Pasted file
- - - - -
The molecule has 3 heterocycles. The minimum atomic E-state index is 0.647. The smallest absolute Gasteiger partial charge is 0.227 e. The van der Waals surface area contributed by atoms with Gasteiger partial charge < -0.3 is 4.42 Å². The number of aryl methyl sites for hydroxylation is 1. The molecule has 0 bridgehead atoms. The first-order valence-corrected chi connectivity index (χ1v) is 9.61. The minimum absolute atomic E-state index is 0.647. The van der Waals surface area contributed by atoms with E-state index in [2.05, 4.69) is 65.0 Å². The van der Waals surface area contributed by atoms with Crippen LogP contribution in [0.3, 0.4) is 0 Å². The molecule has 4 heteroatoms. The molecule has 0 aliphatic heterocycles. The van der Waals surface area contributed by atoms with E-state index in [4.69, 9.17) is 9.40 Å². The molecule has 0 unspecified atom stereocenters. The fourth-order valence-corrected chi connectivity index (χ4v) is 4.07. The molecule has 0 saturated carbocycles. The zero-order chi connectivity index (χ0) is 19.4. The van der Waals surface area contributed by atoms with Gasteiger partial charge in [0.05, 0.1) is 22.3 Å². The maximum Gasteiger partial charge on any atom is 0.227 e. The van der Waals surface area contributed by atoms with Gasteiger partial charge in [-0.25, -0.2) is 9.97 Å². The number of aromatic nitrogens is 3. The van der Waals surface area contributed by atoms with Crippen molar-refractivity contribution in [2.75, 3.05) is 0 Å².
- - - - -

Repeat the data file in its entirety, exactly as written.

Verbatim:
The molecule has 3 heterocycles. The minimum atomic E-state index is 0.647. The smallest absolute Gasteiger partial charge is 0.227 e. The van der Waals surface area contributed by atoms with Gasteiger partial charge < -0.3 is 4.42 Å². The number of aryl methyl sites for hydroxylation is 1. The molecule has 0 bridgehead atoms. The first-order valence-corrected chi connectivity index (χ1v) is 9.61. The minimum absolute atomic E-state index is 0.647. The van der Waals surface area contributed by atoms with E-state index in [2.05, 4.69) is 65.0 Å². The van der Waals surface area contributed by atoms with Crippen LogP contribution in [0.3, 0.4) is 0 Å². The molecule has 4 heteroatoms. The molecule has 0 aliphatic heterocycles. The van der Waals surface area contributed by atoms with E-state index in [4.69, 9.17) is 9.40 Å². The molecule has 0 unspecified atom stereocenters. The fourth-order valence-corrected chi connectivity index (χ4v) is 4.07. The molecule has 0 saturated carbocycles. The zero-order chi connectivity index (χ0) is 19.4. The van der Waals surface area contributed by atoms with Gasteiger partial charge in [0.05, 0.1) is 22.3 Å². The maximum Gasteiger partial charge on any atom is 0.227 e. The van der Waals surface area contributed by atoms with Gasteiger partial charge in [-0.25, -0.2) is 9.97 Å². The number of aromatic nitrogens is 3. The van der Waals surface area contributed by atoms with Crippen molar-refractivity contribution in [2.75, 3.05) is 0 Å².